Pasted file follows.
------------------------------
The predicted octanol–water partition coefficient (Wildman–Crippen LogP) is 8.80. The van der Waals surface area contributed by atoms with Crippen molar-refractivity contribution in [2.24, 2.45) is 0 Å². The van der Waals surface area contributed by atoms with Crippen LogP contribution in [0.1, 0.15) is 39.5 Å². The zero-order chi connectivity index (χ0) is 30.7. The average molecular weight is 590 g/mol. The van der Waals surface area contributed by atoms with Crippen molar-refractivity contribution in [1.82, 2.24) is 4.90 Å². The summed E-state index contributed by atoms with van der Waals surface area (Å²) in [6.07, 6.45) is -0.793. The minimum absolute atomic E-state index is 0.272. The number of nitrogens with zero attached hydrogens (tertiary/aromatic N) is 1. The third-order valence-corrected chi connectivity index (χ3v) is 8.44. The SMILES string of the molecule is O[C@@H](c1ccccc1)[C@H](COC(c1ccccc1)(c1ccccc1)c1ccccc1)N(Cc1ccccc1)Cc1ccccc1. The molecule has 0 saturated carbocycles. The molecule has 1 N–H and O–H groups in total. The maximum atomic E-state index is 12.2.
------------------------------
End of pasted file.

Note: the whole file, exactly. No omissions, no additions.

The predicted octanol–water partition coefficient (Wildman–Crippen LogP) is 8.80. The van der Waals surface area contributed by atoms with Crippen molar-refractivity contribution in [2.24, 2.45) is 0 Å². The van der Waals surface area contributed by atoms with Crippen LogP contribution in [0.1, 0.15) is 39.5 Å². The zero-order chi connectivity index (χ0) is 30.7. The average molecular weight is 590 g/mol. The van der Waals surface area contributed by atoms with Crippen molar-refractivity contribution in [1.82, 2.24) is 4.90 Å². The summed E-state index contributed by atoms with van der Waals surface area (Å²) in [6.07, 6.45) is -0.793. The minimum absolute atomic E-state index is 0.272. The number of nitrogens with zero attached hydrogens (tertiary/aromatic N) is 1. The third-order valence-corrected chi connectivity index (χ3v) is 8.44. The SMILES string of the molecule is O[C@@H](c1ccccc1)[C@H](COC(c1ccccc1)(c1ccccc1)c1ccccc1)N(Cc1ccccc1)Cc1ccccc1. The molecule has 0 saturated carbocycles. The molecule has 1 N–H and O–H groups in total. The maximum atomic E-state index is 12.2.